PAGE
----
## Power Series/Taylor Series

What exactly the connection between a power series and taylor series? I know all taylor series are power series with the coefficients = f^n(a)/n!, but what can we say about power series? My graduate student instructor said that all convergent power series are taylor series and I don't quite understand that. To me, taylor series just seems like a special case of power series where the coefficients has a special formula. Anyone care to explain? Thanks in advance.

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 Recognitions: Homework Help Science Advisor I think you've already said it. All taylor series are power series. If the power series converges on a finite interval to some function f(x), then you can regard the power series as a taylor series for f(x). It's nothing really deep.
 so can we say taylor series represents function in a more precise way than power series does?

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## Power Series/Taylor Series

 Quote by toni so can we say taylor series represents function in a more precise way than power series does?
If a power series 'represents' a function (by being equal to it on a open interval surrounding a point), then it IS the taylor series.

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 Quote by rwx1606 What exactly the connection between a power series and taylor series? I know all taylor series are power series with the coefficients = f^n(a)/n!, but what can we say about power series? My graduate student instructor said that all convergent power series are taylor series and I don't quite understand that. To me, taylor series just seems like a special case of power series where the coefficients has a special formula. Anyone care to explain? Thanks in advance.
Exercise: Let
$$\sum_{n = 0}^{+\infty} a_n x^n$$
be a power series that converges for $x \in (-R, R)$. Find a function $f(x)$ whose Taylor series is that power series.

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 Quote by rwx1606 What exactly the connection between a power series and taylor series? I know all taylor series are power series with the coefficients = f^n(a)/n!, but what can we say about power series? My graduate student instructor said that all convergent power series are taylor series and I don't quite understand that. To me, taylor series just seems like a special case of power series where the coefficients has a special formula. Anyone care to explain? Thanks in advance.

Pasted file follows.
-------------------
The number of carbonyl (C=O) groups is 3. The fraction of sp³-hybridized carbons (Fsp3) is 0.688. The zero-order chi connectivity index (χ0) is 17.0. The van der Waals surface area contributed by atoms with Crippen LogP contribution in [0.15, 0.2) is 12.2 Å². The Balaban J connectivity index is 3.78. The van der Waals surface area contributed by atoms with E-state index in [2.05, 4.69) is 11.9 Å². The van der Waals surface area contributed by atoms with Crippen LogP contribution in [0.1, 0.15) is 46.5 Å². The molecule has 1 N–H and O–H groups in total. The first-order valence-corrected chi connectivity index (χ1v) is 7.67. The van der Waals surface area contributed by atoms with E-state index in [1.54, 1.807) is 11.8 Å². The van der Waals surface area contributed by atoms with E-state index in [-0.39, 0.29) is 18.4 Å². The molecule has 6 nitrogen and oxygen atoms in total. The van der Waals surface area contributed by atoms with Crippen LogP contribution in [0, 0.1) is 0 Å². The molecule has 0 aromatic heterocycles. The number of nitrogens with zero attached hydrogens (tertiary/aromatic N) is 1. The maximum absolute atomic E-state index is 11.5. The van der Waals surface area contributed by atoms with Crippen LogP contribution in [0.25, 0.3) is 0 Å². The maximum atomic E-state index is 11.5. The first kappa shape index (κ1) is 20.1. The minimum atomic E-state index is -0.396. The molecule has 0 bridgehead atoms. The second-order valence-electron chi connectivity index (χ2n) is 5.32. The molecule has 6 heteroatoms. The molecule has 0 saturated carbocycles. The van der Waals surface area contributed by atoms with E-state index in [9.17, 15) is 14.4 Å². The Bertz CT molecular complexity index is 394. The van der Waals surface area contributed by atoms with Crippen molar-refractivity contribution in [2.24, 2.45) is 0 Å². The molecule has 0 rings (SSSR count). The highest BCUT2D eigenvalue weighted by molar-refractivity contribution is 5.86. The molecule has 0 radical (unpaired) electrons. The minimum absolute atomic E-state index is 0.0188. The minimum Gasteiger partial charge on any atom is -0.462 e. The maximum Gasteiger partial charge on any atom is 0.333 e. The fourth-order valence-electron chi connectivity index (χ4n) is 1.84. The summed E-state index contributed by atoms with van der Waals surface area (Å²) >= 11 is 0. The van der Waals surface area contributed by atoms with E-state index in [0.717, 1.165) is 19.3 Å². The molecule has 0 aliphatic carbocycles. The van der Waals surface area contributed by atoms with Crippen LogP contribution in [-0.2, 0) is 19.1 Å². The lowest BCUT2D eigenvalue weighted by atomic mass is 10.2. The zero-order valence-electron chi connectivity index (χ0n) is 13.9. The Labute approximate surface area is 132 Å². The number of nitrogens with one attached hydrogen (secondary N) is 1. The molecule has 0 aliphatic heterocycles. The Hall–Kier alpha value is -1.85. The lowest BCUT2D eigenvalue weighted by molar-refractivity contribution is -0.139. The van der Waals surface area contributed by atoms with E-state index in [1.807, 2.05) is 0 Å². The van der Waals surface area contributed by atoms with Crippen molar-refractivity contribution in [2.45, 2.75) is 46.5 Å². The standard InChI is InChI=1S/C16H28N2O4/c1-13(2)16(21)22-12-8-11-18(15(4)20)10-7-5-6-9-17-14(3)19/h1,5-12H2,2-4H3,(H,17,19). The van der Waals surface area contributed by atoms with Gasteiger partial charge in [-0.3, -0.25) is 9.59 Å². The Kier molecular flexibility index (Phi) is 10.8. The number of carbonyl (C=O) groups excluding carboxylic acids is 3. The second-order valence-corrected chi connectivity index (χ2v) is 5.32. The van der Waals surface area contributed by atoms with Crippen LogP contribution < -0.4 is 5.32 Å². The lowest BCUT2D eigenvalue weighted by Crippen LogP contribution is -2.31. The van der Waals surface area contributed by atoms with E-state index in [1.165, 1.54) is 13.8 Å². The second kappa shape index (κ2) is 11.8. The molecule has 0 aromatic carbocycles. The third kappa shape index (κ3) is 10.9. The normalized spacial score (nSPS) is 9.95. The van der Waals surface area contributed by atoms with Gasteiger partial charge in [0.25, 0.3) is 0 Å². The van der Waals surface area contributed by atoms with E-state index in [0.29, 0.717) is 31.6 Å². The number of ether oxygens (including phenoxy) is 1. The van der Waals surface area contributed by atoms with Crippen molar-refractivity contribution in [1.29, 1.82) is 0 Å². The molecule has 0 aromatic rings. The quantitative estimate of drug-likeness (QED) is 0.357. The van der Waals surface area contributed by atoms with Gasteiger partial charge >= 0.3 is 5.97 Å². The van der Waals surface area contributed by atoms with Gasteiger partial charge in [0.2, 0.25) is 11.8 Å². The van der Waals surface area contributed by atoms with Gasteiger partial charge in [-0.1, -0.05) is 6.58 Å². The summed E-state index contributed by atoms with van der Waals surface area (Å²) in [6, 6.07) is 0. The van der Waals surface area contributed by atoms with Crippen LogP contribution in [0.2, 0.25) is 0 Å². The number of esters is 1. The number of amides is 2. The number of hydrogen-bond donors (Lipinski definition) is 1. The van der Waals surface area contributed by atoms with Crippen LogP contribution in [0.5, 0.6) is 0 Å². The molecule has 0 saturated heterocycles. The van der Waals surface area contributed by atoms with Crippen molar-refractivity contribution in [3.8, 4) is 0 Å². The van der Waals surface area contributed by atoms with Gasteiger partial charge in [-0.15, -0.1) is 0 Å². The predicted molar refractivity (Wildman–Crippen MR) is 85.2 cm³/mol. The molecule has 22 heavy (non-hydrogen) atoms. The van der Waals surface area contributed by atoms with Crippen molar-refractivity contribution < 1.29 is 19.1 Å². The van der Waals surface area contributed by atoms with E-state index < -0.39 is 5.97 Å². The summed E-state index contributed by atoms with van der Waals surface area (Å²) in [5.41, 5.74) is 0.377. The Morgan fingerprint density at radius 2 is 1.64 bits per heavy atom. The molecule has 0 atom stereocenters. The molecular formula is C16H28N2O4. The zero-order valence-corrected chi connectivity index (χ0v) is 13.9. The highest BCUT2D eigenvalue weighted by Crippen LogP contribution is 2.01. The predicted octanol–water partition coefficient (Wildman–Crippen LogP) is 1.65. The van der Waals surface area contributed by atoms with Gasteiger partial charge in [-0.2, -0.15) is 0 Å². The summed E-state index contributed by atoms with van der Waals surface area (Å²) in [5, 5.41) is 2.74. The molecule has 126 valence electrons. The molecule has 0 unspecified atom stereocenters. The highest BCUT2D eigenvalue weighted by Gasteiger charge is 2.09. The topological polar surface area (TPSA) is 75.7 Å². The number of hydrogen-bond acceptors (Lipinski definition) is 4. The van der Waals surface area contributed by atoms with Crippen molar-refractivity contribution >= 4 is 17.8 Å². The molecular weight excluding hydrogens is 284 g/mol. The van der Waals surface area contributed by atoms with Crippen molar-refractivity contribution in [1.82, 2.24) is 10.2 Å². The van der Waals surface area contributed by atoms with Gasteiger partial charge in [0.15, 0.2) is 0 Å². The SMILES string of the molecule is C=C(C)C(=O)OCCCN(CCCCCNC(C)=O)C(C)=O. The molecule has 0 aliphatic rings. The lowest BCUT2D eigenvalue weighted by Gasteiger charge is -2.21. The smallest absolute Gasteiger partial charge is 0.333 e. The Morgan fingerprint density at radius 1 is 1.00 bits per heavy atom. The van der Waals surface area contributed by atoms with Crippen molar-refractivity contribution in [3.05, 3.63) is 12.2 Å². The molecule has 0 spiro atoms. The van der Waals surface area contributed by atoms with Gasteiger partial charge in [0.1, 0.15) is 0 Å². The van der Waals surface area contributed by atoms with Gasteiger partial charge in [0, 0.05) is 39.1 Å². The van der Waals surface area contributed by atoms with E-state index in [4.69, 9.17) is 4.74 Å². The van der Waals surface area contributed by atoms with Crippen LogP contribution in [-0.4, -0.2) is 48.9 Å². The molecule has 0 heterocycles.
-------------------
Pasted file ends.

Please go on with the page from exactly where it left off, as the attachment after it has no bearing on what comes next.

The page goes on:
Not just a "special case". If a power series converges to a function, the it is a Taylor's series for that function.

Problem: Find the Taylor's series for 1/(1- x) around x= 0 and find its radius of convergence. Yes, you could calculate the derivatives and evaluate at x= 0. That's not very difficult.

But it is much easier to recall that, if |r|< 1, then the geometric series
$$\sum_{n=0}^\infty a r^n= \frac{a}{1- r}$$
and just take a= 1, x= r: The Taylor's series for 1/(1- x) about x= 0 is
$$\sum x^n$$.
Because that is a power series that converges to 1/(1-x), it is the Taylor's series. Also, the fact that the geometric series converges for |r|< 1 and diverges for |r|> 1 tells us that the radius of convergence is 1.

 Quote by Hurkyl Exercise: Let $$\sum_{n = 0}^{+\infty} a_n x^n$$ be a power series that converges for $x \in (-R, R)$. Find a function $f(x)$ whose Taylor series is that power series.
i donno...seems i still not getting the point at all ==;

it's like if im given a question asking me to find a taylor series of a function, i will definitely lost. and the "center of convergence" how am i going to find it? using convergence test to find the interval of x and pick the middle point?

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